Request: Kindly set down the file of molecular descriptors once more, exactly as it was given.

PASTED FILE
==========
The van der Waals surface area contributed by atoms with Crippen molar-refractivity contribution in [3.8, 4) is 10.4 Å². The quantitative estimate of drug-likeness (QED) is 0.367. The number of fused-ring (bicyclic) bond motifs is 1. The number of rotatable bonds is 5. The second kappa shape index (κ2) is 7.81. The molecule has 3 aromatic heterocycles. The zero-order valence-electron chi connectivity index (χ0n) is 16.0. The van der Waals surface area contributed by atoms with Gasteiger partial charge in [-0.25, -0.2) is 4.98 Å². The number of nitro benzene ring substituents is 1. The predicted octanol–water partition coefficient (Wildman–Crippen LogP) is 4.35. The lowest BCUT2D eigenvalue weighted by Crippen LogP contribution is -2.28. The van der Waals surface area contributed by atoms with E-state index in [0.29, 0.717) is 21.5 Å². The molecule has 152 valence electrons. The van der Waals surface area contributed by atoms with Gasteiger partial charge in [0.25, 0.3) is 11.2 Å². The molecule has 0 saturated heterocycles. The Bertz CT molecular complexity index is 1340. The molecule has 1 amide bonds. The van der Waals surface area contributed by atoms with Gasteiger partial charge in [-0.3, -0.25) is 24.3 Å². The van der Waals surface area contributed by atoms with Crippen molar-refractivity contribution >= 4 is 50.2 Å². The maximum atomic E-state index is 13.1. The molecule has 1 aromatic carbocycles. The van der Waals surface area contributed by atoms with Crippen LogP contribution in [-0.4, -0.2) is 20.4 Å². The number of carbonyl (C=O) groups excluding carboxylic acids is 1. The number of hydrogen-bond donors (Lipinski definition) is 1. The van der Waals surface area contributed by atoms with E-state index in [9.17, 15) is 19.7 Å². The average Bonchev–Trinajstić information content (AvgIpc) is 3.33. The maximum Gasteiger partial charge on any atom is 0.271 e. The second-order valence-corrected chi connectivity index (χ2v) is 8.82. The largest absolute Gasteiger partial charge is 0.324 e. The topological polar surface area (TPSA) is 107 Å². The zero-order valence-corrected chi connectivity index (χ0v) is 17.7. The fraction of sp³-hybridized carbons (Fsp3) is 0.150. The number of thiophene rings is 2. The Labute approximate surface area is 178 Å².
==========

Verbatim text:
The van der Waals surface area contributed by atoms with Crippen molar-refractivity contribution in [3.8, 4) is 10.4 Å². The quantitative estimate of drug-likeness (QED) is 0.367. The number of fused-ring (bicyclic) bond motifs is 1. The number of rotatable bonds is 5. The second kappa shape index (κ2) is 7.81. The molecule has 3 aromatic heterocycles. The zero-order valence-electron chi connectivity index (χ0n) is 16.0. The van der Waals surface area contributed by atoms with Gasteiger partial charge in [-0.25, -0.2) is 4.98 Å². The number of nitro benzene ring substituents is 1. The predicted octanol–water partition coefficient (Wildman–Crippen LogP) is 4.35. The lowest BCUT2D eigenvalue weighted by Crippen LogP contribution is -2.28. The van der Waals surface area contributed by atoms with E-state index in [0.29, 0.717) is 21.5 Å². The molecule has 152 valence electrons. The van der Waals surface area contributed by atoms with Gasteiger partial charge in [0.25, 0.3) is 11.2 Å². The molecule has 0 saturated heterocycles. The Bertz CT molecular complexity index is 1340. The molecule has 1 amide bonds. The van der Waals surface area contributed by atoms with Gasteiger partial charge in [-0.3, -0.25) is 24.3 Å². The van der Waals surface area contributed by atoms with Crippen molar-refractivity contribution >= 4 is 50.2 Å². The maximum atomic E-state index is 13.1. The molecule has 1 aromatic carbocycles. The van der Waals surface area contributed by atoms with Crippen LogP contribution in [-0.4, -0.2) is 20.4 Å². The number of carbonyl (C=O) groups excluding carboxylic acids is 1. The number of hydrogen-bond donors (Lipinski definition) is 1. The van der Waals surface area contributed by atoms with E-state index in [9.17, 15) is 19.7 Å². The average Bonchev–Trinajstić information content (AvgIpc) is 3.33. The maximum Gasteiger partial charge on any atom is 0.271 e. The second-order valence-corrected chi connectivity index (χ2v) is 8.82. The largest absolute Gasteiger partial charge is 0.324 e. The topological polar surface area (TPSA) is 107 Å². The zero-order valence-corrected chi connectivity index (χ0v) is 17.7. The fraction of sp³-hybridized carbons (Fsp3) is 0.150. The number of thiophene rings is 2. The Labute approximate surface area is 178 Å².